- (1847-1922)After a long career as an engineer in France, Sorel resigned to become an independent scholar, and in the thirty-five years before his death published a stream of books and articles on social theory, Marxism, and the philosophy of the social sciences (most notably Reflections on Violence, 1908, and The Illusions of Progress, 1908). As editor of Le Devenir social, he introduced theoretical Marxism into France, and sided with Eduard Bernstein in rejecting Marxism's pretensions to be scientific. However, rather than abandon revolutionary activity for reformism, he argued for an extreme form of anarcho- syndicalism . His significance for sociology lies in his writings on myth and violence. His analysis of the functions of myth in society complements Karl Mannheim's later writings on utopia. There is, in fact, a developed (though largely unacknowledged) theory of ideology in his writings. According to Sorel, many of the central tenets of Marxism were themselves myths, aimed at, and capable of, mobilizing working-class mass action against capitalism (most notably in the case of the ‘myth of the general strike’). His arguments that violent confrontation can be noble and civilizing, that the future is unknowable, and that there is nothing to suggest civilized men and women will ever wholly renounce violence to advance estimable causes, punctured the Edwardian belief that progress would necessarily lead to peaceful settlement of all disputes, and more generally are still a powerful counter to the tendency among some social theorists towards an optimistic historicism.
Dictionary of sociology. 2013.
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Sorel, Georges — ▪ French revolutionary born Nov. 2, 1847, Cherbourg, France died Aug. 30, 1922, Boulogne sur Seine French Socialist and revolutionary syndicalist who developed an original and provocative theory on the positive, even creative, role of myth… … Universalium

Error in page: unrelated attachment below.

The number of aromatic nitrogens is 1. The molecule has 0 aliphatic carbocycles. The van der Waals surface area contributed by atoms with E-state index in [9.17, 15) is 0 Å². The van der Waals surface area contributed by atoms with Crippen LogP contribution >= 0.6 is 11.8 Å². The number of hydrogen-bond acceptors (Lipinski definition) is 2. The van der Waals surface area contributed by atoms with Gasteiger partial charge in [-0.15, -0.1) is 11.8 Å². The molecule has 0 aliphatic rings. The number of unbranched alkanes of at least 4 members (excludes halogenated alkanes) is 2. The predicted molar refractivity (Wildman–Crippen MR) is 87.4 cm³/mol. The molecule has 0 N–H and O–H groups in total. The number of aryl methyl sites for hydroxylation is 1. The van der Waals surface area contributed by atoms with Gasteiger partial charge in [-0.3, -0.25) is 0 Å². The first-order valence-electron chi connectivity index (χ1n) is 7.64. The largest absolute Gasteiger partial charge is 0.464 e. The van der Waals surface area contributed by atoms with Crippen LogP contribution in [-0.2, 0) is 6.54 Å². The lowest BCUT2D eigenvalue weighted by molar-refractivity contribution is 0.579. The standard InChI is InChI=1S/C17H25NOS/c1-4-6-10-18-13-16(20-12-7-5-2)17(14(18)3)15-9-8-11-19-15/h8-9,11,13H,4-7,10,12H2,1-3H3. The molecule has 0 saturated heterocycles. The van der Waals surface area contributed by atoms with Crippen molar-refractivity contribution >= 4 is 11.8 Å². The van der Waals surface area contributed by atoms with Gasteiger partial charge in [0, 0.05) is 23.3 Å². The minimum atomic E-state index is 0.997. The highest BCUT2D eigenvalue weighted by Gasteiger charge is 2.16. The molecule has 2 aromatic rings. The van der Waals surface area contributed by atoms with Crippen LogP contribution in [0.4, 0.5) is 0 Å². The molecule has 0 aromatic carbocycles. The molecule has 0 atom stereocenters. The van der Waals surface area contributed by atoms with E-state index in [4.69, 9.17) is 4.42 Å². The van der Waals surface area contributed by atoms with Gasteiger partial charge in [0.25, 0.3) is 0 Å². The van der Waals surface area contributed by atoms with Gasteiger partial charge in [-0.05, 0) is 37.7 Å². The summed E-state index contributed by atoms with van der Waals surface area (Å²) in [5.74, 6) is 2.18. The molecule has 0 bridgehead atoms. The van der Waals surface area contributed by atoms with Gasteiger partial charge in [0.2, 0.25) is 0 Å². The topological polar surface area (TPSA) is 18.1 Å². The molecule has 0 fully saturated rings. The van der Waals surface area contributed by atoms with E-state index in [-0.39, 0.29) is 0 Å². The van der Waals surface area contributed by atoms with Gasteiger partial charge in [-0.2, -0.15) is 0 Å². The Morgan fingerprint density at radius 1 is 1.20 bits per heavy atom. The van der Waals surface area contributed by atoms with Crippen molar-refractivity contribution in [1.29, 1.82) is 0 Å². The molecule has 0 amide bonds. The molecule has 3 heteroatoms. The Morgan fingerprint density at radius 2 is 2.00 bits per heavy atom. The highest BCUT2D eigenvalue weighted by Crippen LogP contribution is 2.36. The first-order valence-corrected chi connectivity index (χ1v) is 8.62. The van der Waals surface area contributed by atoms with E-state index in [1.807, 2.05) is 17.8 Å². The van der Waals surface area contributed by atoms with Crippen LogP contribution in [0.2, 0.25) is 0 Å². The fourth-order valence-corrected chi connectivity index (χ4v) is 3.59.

Sorel, Georges — (1847 1922) social philosopher, journalist Born in Cherbourg and educated at the École polytechnique in Paris, Georges Sorel was a civil engineer until 1892, when he became a contributor to several socialist journals. Denouncing the… … France. A reference guide from Renaissance to the Present
Sorel, Georges — (1847–1922) French engineer, philosopher, and social theorist. Sorel is principally remembered for Réflexions sur la violence (1908, trs. as Reflections on Violence, 1914). Sorel argues that one cannot deplore violence in the hands of opponents… … Philosophy dictionary
Sorel, Georges — (1847–1922) One of the most original and controversial thinkers linked to the Marxist tradition, Sorel was for a time the leading theoretician of revolutionary syndicalism. Born in Cherbourg, France and educated at the École Polytechnique in… … Historical dictionary of Marxism
SOREL, Georges — (1847 1922) French Marxist journalist, philosopher, anarchist and revolutionary syndicalist who rejected RATIONALISM and through the work of BERGSON eventually developed a MYSTICAL NATIONALISM. Praising both STALIN and MUSSOLINI, he was… … Concise dictionary of Religion
Sorel, Georges — See Marxism ( … History of philosophy
Sorel, Georges — ► (1847 1922) Economista, historiador, filósofo y político francés. Obras: El futuro socialista de los sindicatos (1898) y Reflexiones sobre la violencia (1908), entre otras … Enciclopedia Universal
Sorel, Georges (-Eugène) — born Nov. 2, 1847, Cherbourg, France died Aug. 30, 1922, Boulogne sur Seine French author and revolutionary. Trained as a civil engineer, he was 40 before he became interested in social issues. He discovered Marxism in 1893 but was disgusted by… … Universalium
Sorel, Georges (-Eugène) — (2 nov. 1847, Cherburgo, Francia–30 ago. 1922, Boulogne sur Seine). Autor y revolucionario francés. Formado como ingeniero civil, cumplió los 40 años de edad antes de interesarse en temas sociales. Descubrió el marxismo en 1893, pero le repugnó… … Enciclopedia Universal
Sorel — Sorel, Georges … Philosophy dictionary